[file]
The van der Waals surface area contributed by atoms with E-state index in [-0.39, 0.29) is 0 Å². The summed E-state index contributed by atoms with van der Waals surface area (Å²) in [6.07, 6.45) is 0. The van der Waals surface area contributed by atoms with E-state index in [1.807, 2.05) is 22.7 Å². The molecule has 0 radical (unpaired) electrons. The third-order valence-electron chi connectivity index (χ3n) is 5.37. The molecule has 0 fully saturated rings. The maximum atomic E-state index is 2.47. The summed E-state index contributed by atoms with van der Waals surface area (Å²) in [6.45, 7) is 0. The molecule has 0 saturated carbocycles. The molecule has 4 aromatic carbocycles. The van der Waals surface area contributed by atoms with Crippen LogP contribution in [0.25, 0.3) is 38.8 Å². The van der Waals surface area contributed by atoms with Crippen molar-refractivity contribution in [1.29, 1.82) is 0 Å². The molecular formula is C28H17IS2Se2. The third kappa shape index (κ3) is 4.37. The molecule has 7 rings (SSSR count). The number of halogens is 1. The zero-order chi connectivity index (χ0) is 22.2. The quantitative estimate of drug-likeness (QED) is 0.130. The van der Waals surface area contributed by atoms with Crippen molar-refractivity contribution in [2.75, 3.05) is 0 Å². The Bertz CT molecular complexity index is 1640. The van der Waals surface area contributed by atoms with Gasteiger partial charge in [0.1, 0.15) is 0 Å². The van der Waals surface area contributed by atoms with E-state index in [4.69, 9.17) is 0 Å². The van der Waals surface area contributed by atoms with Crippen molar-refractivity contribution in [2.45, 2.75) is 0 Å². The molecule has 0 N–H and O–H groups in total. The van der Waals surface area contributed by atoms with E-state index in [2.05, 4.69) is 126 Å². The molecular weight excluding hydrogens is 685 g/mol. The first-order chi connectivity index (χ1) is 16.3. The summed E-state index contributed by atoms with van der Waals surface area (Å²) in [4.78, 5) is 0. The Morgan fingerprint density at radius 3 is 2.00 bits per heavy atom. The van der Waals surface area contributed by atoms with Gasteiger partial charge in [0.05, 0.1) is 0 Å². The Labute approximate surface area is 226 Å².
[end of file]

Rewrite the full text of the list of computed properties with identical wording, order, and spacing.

The van der Waals surface area contributed by atoms with E-state index in [-0.39, 0.29) is 0 Å². The summed E-state index contributed by atoms with van der Waals surface area (Å²) in [6.07, 6.45) is 0. The van der Waals surface area contributed by atoms with E-state index in [1.807, 2.05) is 22.7 Å². The molecule has 0 radical (unpaired) electrons. The third-order valence-electron chi connectivity index (χ3n) is 5.37. The molecule has 0 fully saturated rings. The maximum atomic E-state index is 2.47. The summed E-state index contributed by atoms with van der Waals surface area (Å²) in [6.45, 7) is 0. The molecule has 0 saturated carbocycles. The molecule has 4 aromatic carbocycles. The van der Waals surface area contributed by atoms with Crippen LogP contribution in [0.25, 0.3) is 38.8 Å². The van der Waals surface area contributed by atoms with Crippen molar-refractivity contribution in [1.29, 1.82) is 0 Å². The molecular formula is C28H17IS2Se2. The third kappa shape index (κ3) is 4.37. The molecule has 7 rings (SSSR count). The number of halogens is 1. The zero-order chi connectivity index (χ0) is 22.2. The quantitative estimate of drug-likeness (QED) is 0.130. The van der Waals surface area contributed by atoms with Crippen molar-refractivity contribution in [2.75, 3.05) is 0 Å². The Bertz CT molecular complexity index is 1640. The van der Waals surface area contributed by atoms with Gasteiger partial charge in [0.1, 0.15) is 0 Å². The van der Waals surface area contributed by atoms with E-state index in [4.69, 9.17) is 0 Å². The van der Waals surface area contributed by atoms with Crippen molar-refractivity contribution in [2.45, 2.75) is 0 Å². The molecule has 0 N–H and O–H groups in total. The van der Waals surface area contributed by atoms with E-state index in [2.05, 4.69) is 126 Å². The molecular weight excluding hydrogens is 685 g/mol. The first-order chi connectivity index (χ1) is 16.3. The summed E-state index contributed by atoms with van der Waals surface area (Å²) in [4.78, 5) is 0. The Morgan fingerprint density at radius 3 is 2.00 bits per heavy atom. The van der Waals surface area contributed by atoms with Gasteiger partial charge in [0.05, 0.1) is 0 Å². The Labute approximate surface area is 226 Å².